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”2）3 the Pylus in question, the Lepreatic Pylus in Triphylia and Pisatis, and a third, the Messenian Pylus near Coryphasium,4 the inhabitants of each try to show that the Pylus in their own country is "emathoëis"5 and declare that it is the native place of Nestor. However, most of the more recent writers, both historians and poets, say that Nestor was a Messenian, thus adding their support to the Pylus which has been preserved down to their own times. But the writers who follow the words of Homer more closely say that the Pylus of Nestor is the Pylus through whose territory the Alpheius flows. And the Alpheius flows through Pisatis and Triphylia. However, the writers from Coele Elis have not only supported their own Pylus with a similar zeal, but have also attached to it tokens of recognition,6 pointing out a place called Gerenus, a river called Geron, and another river called Geranius, and then confidently asserting that Homer's epithet for Nestor, "Gerenian," was derived from these. But the Messenians have done the selfsame thing, and their argument appears at least more plausible; for they say that their own Gerena is better known, and that it was once a populous place. Such, then, is the present state of affairs as regards Coele Elis.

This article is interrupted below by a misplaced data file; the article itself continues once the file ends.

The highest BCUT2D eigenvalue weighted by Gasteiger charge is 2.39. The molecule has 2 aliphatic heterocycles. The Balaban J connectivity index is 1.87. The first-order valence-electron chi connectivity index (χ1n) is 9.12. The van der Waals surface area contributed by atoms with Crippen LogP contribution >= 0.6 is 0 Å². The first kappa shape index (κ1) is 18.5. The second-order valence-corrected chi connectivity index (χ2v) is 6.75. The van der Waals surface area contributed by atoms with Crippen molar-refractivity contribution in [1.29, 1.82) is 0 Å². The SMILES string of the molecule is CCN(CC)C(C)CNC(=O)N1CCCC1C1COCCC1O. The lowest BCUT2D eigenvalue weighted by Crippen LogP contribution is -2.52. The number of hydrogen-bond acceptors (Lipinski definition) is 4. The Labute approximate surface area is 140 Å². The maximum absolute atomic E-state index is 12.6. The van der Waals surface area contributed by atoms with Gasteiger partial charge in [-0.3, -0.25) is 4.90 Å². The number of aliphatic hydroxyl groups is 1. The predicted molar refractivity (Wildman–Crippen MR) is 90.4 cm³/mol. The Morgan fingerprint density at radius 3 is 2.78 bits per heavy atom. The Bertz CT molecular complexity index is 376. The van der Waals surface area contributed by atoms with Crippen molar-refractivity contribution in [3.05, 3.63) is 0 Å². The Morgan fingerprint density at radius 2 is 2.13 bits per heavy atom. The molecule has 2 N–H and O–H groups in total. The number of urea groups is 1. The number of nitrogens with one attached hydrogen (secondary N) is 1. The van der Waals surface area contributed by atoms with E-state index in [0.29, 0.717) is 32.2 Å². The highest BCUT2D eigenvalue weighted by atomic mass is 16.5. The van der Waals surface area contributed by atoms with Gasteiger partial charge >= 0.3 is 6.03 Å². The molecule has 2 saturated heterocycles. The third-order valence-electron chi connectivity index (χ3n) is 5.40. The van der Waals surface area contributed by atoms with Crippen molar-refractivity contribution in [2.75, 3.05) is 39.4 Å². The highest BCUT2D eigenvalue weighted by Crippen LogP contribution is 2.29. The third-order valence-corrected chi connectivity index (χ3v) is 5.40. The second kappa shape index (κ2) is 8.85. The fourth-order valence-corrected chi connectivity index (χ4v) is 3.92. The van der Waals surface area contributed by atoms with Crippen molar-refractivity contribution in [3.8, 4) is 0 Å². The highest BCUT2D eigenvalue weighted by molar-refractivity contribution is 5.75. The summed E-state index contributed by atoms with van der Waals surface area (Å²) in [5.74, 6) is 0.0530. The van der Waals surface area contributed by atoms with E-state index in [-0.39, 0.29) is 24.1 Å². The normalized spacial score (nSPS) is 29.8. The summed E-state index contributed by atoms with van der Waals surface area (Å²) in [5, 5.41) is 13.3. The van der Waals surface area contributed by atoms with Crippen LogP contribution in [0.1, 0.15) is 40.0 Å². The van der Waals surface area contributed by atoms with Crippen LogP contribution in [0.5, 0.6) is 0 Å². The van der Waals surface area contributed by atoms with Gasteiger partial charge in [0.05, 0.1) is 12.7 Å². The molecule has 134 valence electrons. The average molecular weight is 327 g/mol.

1 Scollis Mountain (see 8. 3. 10); now Santameriotiko.
5 The Homeric epithet of Pylus, translated "sandy"; but see 8. 3. 14.
6 As mothers who exposed their infants hung tokens about their necks, hoping that thus their parentage would be discovered.
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